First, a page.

It’s not like in the Roman days, when you could conquer a country and cart off all the gold, women, and cattle to fund yet more conquest. That’s not the way wealth works today; if you tried to do what the Romans did today, you would destroy the basis of wealth itself. There’s nothing to milk afterwards, and the conquered land becomes nothing but a cost to you – just as Afghanistan and Iraq are to the U.S. today. Conquest simply makes no sense in today’s world.

L: Hmmm. So. In spite of what people have said about your “anti-military” remarks, you’re not actually anti-military. You’re anti-slave-army. Not so keen on mercenary armies. And you’re pro-militia.

Doug: That’s a good summary. And it’s relevant to the future, because I think the whole concept of a national military is going to change radically in the near future. Why do I say that? First, because the nation-state as we know it, which has only been around since about 1600 or so, is on its way out.
[…] Doug: When your first loyalty is to people you have chosen to give it to, whether they live in Cambodia or Chile, because of the things you yourself think are important and that you share in common, you’re much more likely to stand by them than you are for types in America whose goal in life seems to be leaching off producers. I’m sure there are many phyles of different types coming together all over the world whose members feel more loyalty to each other than to whatever neighbors random chance has put next to them. Why should the fact some nation-state considers you both subjects automatically command your loyalty?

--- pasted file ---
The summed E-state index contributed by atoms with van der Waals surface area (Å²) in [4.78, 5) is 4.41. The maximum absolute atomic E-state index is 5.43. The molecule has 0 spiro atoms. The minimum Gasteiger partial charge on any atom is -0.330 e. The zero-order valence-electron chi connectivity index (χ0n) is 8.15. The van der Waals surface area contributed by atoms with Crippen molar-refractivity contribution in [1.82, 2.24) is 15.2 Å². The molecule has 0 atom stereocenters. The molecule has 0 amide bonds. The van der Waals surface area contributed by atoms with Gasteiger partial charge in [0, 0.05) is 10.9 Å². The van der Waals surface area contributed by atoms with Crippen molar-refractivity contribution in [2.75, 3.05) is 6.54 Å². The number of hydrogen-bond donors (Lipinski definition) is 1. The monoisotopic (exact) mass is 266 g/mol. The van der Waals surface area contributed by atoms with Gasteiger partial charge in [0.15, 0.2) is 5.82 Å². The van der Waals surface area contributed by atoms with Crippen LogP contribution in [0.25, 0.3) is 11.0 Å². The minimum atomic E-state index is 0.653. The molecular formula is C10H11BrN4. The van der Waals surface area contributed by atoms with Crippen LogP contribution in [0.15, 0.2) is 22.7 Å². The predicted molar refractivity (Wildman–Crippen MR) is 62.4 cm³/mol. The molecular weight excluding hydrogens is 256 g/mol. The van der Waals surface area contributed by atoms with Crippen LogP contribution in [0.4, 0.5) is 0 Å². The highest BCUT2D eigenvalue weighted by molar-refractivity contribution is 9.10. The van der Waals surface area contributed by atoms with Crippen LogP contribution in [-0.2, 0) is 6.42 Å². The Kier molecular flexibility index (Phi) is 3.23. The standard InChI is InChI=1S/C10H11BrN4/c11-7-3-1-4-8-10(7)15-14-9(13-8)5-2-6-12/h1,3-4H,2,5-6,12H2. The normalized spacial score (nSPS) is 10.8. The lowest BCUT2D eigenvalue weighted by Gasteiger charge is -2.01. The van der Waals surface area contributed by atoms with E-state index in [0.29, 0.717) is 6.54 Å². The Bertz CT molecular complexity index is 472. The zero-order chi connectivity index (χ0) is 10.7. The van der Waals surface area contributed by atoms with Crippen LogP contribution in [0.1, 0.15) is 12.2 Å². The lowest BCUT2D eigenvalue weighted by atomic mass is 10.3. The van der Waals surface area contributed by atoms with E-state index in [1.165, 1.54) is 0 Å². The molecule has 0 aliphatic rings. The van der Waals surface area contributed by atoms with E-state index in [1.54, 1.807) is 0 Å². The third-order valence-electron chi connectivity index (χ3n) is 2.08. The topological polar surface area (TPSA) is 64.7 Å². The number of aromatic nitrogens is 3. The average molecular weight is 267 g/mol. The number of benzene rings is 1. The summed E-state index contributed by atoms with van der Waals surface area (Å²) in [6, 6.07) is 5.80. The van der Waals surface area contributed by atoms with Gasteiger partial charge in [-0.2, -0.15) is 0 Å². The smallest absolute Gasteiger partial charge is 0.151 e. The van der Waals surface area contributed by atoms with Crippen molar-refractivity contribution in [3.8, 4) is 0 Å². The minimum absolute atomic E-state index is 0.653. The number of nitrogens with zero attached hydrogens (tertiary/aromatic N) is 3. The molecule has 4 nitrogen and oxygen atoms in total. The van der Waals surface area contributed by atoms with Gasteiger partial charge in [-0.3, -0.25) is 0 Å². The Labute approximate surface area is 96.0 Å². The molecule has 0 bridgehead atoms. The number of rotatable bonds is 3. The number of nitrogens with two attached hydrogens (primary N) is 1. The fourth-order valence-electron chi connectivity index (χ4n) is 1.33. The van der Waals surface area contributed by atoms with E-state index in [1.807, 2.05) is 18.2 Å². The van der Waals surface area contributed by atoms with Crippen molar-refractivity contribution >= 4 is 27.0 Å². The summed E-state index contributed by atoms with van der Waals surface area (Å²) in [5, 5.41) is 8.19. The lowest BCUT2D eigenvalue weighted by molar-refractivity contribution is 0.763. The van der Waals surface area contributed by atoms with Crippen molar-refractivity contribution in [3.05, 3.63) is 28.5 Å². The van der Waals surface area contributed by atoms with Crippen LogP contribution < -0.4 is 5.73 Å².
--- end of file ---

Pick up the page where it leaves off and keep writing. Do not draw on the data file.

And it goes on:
L: And the military implication is that it’s very unlikely that such distributed societies like this would mount physical, military invasions on one another. It’d be very difficult to do, and what would be the point?

Doug: Right. I think the world is evolving differently. And let me re-emphasize that military technology is changing too. All these aircraft carriers, B2s, M1 tanks, and so forth are basically junk. They serve no useful purpose in the kind of battle that’s likely to happen in the future. If someone wants to attack the U.S., they’re not going to use an ICBM; they’re extremely expensive, clunky, and you can see where they come from, guaranteeing retaliation. It’s total idiocy that even a maniac wouldn’t bother with. Not when you can deliver a backpack nuke by FedEx, cheap and on time. Or you could use any commercial aircraft, container ship, or truck.